Oh, that’s the hardest question of all! I like all the projects I do, otherwise I wouldn’t do them, and each has something different to offer. Having said that, I’m a little in love with the newness of things, so whichever are the latest projects are always pretty high on the scale. At the moment, I’m pretty keen on Here Be Dragons as that was only installed yesterday. The dragons were sewn from canvas and firmly stuffed, which somehow made them oddly satisfying to paint. The installation itself was a fun one, madly dashing around with a photographer friend of mine, Ilona Nelson, and her two young sons, attempting to cable tie these 5 dragons on various abandoned sites. It was chaotic, mad fun and I’d do it again in a heartbeat. Or as long as it takes me to make more dragons and find more sites. I’m also really looking forward to the next project, which is called Sharing Ink. I’m sewing 30 books from handmade paper and covering them with hand printed material from a beloved indy printing business here in Melbourne, Ink and Spindle. I’m giving each book to a different local artist or writer to inscribe a lovely message in the front cover, then I’m going to drop them in various places around the CBD over 10 days for people to find and take. It’s a new level of project for me, involving so many people in the creation process and I’m doing publicity for it too, a website, Facebook page and Twitter account, so that if the people who find the books want to report back, they can. It’s not about the responses, but it’s nice to have that avenue if the finder feels the impulse to reply. Really, Sharing Ink is about that magic moment of discovery, and under that it’s about strengthening bonds within the community and reminding people that most strangers are just people you don’t know, rather than terrible monsters.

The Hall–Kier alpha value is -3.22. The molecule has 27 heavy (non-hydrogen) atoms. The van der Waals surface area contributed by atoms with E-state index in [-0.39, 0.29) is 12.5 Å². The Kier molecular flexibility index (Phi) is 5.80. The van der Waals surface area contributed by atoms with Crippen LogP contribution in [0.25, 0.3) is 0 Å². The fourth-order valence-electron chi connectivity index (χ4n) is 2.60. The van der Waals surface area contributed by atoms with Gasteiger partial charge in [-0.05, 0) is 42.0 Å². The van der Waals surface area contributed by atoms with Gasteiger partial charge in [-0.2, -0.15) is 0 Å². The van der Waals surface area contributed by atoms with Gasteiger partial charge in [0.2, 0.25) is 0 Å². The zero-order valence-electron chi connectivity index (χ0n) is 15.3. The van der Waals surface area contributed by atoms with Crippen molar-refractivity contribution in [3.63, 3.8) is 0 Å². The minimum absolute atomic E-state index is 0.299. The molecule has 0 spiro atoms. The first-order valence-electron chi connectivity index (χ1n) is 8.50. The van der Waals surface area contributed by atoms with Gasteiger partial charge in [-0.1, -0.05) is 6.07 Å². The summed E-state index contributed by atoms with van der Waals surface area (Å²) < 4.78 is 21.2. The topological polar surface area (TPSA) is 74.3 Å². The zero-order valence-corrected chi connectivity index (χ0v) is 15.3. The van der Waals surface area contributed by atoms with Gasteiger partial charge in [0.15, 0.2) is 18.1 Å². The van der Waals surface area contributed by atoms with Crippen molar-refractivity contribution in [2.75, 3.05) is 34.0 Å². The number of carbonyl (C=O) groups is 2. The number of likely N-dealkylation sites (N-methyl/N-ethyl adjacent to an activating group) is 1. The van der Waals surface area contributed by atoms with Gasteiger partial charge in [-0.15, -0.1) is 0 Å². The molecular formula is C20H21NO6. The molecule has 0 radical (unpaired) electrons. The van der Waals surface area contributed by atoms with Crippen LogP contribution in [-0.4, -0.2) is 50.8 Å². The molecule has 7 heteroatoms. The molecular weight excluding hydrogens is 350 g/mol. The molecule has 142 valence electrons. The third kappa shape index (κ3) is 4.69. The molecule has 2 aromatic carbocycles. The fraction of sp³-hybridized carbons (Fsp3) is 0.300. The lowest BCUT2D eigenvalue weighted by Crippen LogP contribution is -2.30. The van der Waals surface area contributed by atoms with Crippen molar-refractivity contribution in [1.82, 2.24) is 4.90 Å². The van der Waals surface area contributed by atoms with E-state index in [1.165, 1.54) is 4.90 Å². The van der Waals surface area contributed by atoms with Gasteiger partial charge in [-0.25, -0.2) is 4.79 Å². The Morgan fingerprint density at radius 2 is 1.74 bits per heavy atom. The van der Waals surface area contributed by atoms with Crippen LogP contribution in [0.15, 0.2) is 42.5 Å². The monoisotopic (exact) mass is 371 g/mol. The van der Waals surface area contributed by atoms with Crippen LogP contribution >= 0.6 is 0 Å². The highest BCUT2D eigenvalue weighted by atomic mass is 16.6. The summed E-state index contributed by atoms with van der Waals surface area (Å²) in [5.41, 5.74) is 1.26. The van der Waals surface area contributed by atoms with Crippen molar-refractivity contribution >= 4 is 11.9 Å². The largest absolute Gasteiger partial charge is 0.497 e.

Have you ever got into any trouble while yarnbombing or doing other forms of street art?

No. Melbourne prides itself on it’s street art, so the inner city authorities are pretty tolerant about it. Plus, none of my work is permanent, some of them are just placed out for people to find, sometimes they’re attached via hooks or magnets, occasionally cable tied to things, but I’m pretty careful to use non-invasive methods of attaching things to buildings or fences. Recently Australia introduced tough new anti-graffiti laws, if convicted artists face a $26,000 fine or 2 years jail, which is pretty full on, but I’ve never heard of a craftivist anywhere being convicted. I was at a talk by Magda Sayeg from Knitta Please a few years ago and she said even she’s only had one incident where a police officer came up to her while she was up a ladder yarn bombing a street light, asking her what she thought she was doing. She argued her way out of trouble, comparing her yarn bomb to the temporary Christmas decorations in the street. The police officer was apparently happy with that and left her to her installation. So I’m not too worried about it. The thing to remember if there is ever a confrontation with a police officer/ council worker/ building owner or occupier is to be polite and friendly and, if requested, just remove the offending piece. Don’t get into a verbal clash, just state what you’re doing and why, and if they see that as a problem, remove it.

That way, you’re free to fight another day. There’s always more opportunities for craftivism. 


You can follow Sayraphim on Twitter @sayraphim or find her home on the web here.

Rate this item
(2 votes)

Copyright © 2013 Practical Publications International Ltd.
Website built by Platform81 Ltd

Top Desktop version

boutique Are you sure that you want to switch to desktop version?